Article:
“Tonight is a chance to end months of speculation and allow the government to draw a line and move on, delivering on the people’s priorities,” the prime minister’s office said in a statement prior to the vote.
After the results were in, Johnson stuck to the messaging, calling the decision a “decisive” one that would allow his government to “move on.”
The description contrasted with that of analysts and British media. The Guardian described the outcome as an “unexpectedly large rebellion.”
Johnson’s allies were quick to praise him Monday evening. In a tweet, Foreign Secretary Liz Truss wrote that she was “pleased that colleagues have backed the Prime Minister. I support him 100%. Now’s the time to get on with the job.”
Others struck a different tone. The vote was “severely damaging,” Conservative Roger Gale, who said he voted against Johnson, told the BBC. “I think the prime minister has to go back to Downing Street tonight and consider very carefully where he goes from here.”
Even though Johnson won the challenge to his leadership, the fact that there was a vote will damage the prime minister’s reputation, one analyst said.
“There were ministers of Parliament who were willing to tolerate the parts of Johnson that they did not like. But the culture of law-breaking became too much for some,” said Anand Menon, a politics professor at King’s College London.
The question around Johnson, Curtice said, has become whether his party and the public are “willing to believe him.”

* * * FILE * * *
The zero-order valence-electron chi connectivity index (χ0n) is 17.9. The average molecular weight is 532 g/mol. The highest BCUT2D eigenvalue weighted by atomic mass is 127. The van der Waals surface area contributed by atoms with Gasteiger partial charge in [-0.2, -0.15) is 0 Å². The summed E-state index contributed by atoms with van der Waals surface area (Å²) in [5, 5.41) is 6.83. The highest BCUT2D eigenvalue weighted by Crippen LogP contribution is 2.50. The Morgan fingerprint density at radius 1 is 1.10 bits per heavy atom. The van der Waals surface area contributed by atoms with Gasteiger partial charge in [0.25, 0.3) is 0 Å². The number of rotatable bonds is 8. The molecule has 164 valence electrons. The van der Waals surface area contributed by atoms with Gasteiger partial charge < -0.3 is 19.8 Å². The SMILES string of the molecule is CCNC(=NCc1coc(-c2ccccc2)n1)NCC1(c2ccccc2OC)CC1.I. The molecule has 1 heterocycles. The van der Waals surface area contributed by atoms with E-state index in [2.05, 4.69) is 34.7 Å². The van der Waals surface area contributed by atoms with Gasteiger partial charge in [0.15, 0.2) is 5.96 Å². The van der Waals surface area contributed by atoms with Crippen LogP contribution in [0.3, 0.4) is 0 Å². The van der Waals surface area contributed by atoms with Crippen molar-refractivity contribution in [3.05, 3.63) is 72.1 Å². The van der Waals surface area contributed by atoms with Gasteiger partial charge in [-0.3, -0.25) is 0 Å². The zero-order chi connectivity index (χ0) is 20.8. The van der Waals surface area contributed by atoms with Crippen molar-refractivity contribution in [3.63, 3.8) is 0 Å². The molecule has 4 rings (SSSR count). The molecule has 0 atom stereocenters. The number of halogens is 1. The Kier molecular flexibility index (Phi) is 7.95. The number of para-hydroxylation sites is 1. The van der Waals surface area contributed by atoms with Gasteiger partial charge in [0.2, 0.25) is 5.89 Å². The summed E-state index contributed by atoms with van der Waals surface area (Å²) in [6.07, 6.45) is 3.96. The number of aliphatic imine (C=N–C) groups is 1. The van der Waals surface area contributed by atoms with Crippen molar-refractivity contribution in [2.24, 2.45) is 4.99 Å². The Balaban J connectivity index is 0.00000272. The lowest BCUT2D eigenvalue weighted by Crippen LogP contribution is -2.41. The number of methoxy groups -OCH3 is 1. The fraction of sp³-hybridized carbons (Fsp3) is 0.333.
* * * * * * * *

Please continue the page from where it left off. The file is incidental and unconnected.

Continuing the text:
“Politicians spin, and there are always judgments about their policy. But this is the first time that the ethics and polity of a prime minister have come into question in this manner,” Curtice said. “The central question is, do you believe the prime minister? If you think he lied, are you willing to believe him on other issues?”
Monday’s developments are the latest chapter in Johnson’s roller-coaster career as a politician. Before becoming prime minister in 2019, he held a variety of offices — among them, mayor of London and British foreign secretary — but repeatedly found himself on the skids after gaffes and political mistakes. At the same time, observers marveled at his ability to come back from scandal and his popularity as a campaigner who could excite voters and turn them to his party.
Under Johnson, the Tories stormed to a landslide victory in the 2019 national election, flipping many districts that had long been considered bastions of the opposition Labor Party.
But the recurring scandals over ethics and U-turns on policy decisions have increasingly made Conservative lawmakers see Johnson as a liability who could hurt their chances in the next election, which must be held by 2024.
“Today’s decision is change or lose,” Jeremy Hunt, a former Cabinet member who ran against Johnson in the 2019 contest for Conservative Party leader, said before Monday’s confidence vote. “I will be voting for change.”
Must-read stories from the L.A. Times
Get the day's top news with our Today's Headlines newsletter, sent every weekday morning.
You may occasionally receive promotional content from the Los Angeles Times.